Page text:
Friday, June 03, 2011


Banners are all the rage at the minute - I'm sure you've seen them on just about every design blog.  I had admired them and thought they were pretty/cute but what use did I have for one?  ... Until we held a surprise farewell party for friends of ours who are moving (any excuse for a party right?).  I didn't want it to be a labour intensive task and I wanted to pull it off with minimal financial outlay (and save the cash for the food/drinks).
What got me onto the idea was when I came across an interior design blog where a lady had used cuttings from furniture and home magazines to make the coloured triangles and stuck them onto a white slightly-larger triangle and then sewed each triangle onto a length of ribbon - genius!  Because I didn't have any magazines to cut out I went one step further and opened up some of the free digital paper downloads I had hoarded saved a while ago.  I printed one 'fast' copy-paper page of each of my chosen plain colours and 2 of each of the matching striped pages from the sets found herehere and here - to save ink because fine detail wasn't needed.  Obviously my printer is A4, so I just printed what would fit onto the page without scaling or resizing to maintain the patterns.  I made up a template using a piece of cardstock that would allow my triangles to be the length of the A4 page width (does that make sense?) and to get 3 triangles out of the length of each page (and skipped the white background idea).  I marked each page using the template then cut them out using my paper trimmer until I was left with 57 triangles.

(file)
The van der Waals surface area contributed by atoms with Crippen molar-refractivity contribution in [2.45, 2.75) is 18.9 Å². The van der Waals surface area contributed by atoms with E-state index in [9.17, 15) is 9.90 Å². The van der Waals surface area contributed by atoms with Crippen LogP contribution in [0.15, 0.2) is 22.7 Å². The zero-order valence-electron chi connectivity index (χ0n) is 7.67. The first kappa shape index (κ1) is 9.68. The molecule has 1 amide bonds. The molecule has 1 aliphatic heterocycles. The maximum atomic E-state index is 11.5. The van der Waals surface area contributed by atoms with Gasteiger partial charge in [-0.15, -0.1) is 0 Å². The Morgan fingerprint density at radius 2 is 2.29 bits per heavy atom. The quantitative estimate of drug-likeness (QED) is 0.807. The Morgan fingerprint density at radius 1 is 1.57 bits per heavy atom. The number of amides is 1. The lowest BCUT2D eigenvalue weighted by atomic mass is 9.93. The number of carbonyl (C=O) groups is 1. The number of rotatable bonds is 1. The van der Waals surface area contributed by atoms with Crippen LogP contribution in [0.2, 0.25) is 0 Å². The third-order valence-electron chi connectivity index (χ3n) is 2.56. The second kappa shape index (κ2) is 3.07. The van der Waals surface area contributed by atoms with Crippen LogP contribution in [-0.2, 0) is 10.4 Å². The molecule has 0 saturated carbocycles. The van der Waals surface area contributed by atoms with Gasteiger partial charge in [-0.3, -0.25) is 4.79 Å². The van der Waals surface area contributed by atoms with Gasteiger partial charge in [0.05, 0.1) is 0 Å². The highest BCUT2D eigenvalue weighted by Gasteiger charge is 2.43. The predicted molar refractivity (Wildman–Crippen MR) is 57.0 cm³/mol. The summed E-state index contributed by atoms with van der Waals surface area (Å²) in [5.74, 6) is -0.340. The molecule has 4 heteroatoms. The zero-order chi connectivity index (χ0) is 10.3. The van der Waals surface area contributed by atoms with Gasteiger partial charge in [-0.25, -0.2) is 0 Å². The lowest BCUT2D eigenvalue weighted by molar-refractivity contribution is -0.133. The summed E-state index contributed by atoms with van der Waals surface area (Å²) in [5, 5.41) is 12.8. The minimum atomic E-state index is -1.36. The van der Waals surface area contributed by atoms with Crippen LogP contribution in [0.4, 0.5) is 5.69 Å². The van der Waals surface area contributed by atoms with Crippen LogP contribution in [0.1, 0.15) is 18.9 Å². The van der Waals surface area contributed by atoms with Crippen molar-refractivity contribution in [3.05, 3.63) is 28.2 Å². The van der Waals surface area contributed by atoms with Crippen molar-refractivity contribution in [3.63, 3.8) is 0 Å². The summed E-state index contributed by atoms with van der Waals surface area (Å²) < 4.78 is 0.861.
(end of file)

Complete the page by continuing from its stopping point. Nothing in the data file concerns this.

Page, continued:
I then measured the rooms where the banners would hang and worked out how the spacing of the triangles would work.  I needed a total of 9.2m of banners (made up of 3 separate banners each with extra length on each end) and calculated that I needed to have a space approx 1 inch between each triangle.
For my first attempt - which I did on the shortest length of banner - I used double sided tape to position the triangles onto the ribbon, then straight stitched down the middle of the ribbon using the sewing machine to permanently attach the paper to the ribbon.

It worked no problems but it took a while sticking them on, so I decided to give it a go of just sewing and spacing as I went.  It was a little more tricky to get even spacings (but they are near enough and who's going to get out their measuring tape to check?) and it was harder to hold the ribbon taught (or in the case of the second and third banners I used bias binding because both were longer than 3m which was the maximum length of ribbon I had) with no paper underneath while accurately lining up the next triangle.  But it saved some time and it worked so I stuck with it (just don't look too closely at the sewing).
All up from printing to finished product it took about 4 hours to make my 3 banners with a total length of 9.2 metres.  I gave the shortest length to the guests of honour to take with them, but the 2 larger ones I'm going to keep for any future celebrations.  I cut some matching flowers (that I printed from the kits) to hide the blu-tac on the ends of the ribbon.

1 comment:

Thank you for taking the time to share a thought with me.